Investigators looking into the Trump campaign's ties to Russia will be able to pursue leads by tapping into a huge database of suspicious financial transactions maintained by the federal government.
Under the Bank Secrecy Act, financial institutions operating in the U.S. are supposed to inform the Treasury Department's Financial Crimes Enforcement Network, or FinCEN, when they see transactions that indicate possible money laundering, such as all-cash purchases of expensive real estate.
Senate investigators indicated last week that they would be using the database to begin tracking the financial activities of some of President Trump's associates.
"Congress has kind of shifted the focus here to the money, and they're trying to see if there's a money trail that could link and identify different participants," says Jimmy Gurulé, a law professor at the University of Notre Dame and a former Treasury Department official.
"It goes to the old adage of 'follow the money.' If there was collusion between the Russians and members of the Trump campaign, was it for free or was there some exchange of moneys or payments from foreign governments?" he adds.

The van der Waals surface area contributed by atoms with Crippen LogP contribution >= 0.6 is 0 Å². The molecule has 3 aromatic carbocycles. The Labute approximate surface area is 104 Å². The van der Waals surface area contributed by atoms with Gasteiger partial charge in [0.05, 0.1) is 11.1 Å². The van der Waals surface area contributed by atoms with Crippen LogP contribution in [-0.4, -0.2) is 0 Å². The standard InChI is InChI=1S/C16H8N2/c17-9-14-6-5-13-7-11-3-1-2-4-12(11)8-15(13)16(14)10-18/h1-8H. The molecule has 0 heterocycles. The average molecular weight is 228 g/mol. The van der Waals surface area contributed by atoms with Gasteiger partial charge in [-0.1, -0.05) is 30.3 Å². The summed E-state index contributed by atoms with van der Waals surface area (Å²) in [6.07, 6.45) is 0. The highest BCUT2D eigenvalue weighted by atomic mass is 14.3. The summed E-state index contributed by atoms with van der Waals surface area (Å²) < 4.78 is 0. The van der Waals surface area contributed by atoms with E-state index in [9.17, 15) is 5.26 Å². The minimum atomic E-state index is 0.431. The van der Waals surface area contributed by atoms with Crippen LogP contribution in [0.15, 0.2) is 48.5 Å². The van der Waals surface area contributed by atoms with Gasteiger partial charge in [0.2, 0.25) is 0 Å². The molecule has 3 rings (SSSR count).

Trump made much of his fortune in real estate and gaming, two industries that have been notorious venues for money laundering.
The Trump Taj Mahal in Atlantic City, which opened in 1990 and closed in 2016, was repeatedly cited for having inadequate money-laundering controls, not an unusual charge in the gaming business.
FinCEN fined the casino $10 million in 2015, although Trump had long before declared bankruptcy and had little real involvement in the property.
In more recent years, FinCEN has focused on the real estate business, looking for unusual purchases of properties that indicate money laundering is taking place.
For drug dealers and corrupt government officials, there's often no better way to conceal their funds from regulators and tax collectors than by buying high-end properties in places such as New York, Miami and San Francisco, says Mark Hays, who heads the anti-money-laundering campaign at the nonprofit Global Witness.
"These make for attractive landing pads, if, say, you're a suspicious person wanted for criminal activity in your home country and you actually need a place to cool your jets," Hays says.
Such purchases can be easily hidden by using shell corporations and secret bank accounts, making it harder for regulators to track them, he notes.
"You make the purchase [and the] real estate person says, 'Who owns this company?' It's so-and-so LLC. 'Well, who owns that?' That's not on the record. No one knows that," Hays says.
That makes connecting the dots in money-laundering investigations more difficult. Still, FinCEN's records of suspicious activities could provide Senate investigators with real investigative leads, Gurulé says.
"If I was involved with some criminal wrongdoing related to this investigation, this would make me very nervous," he says.
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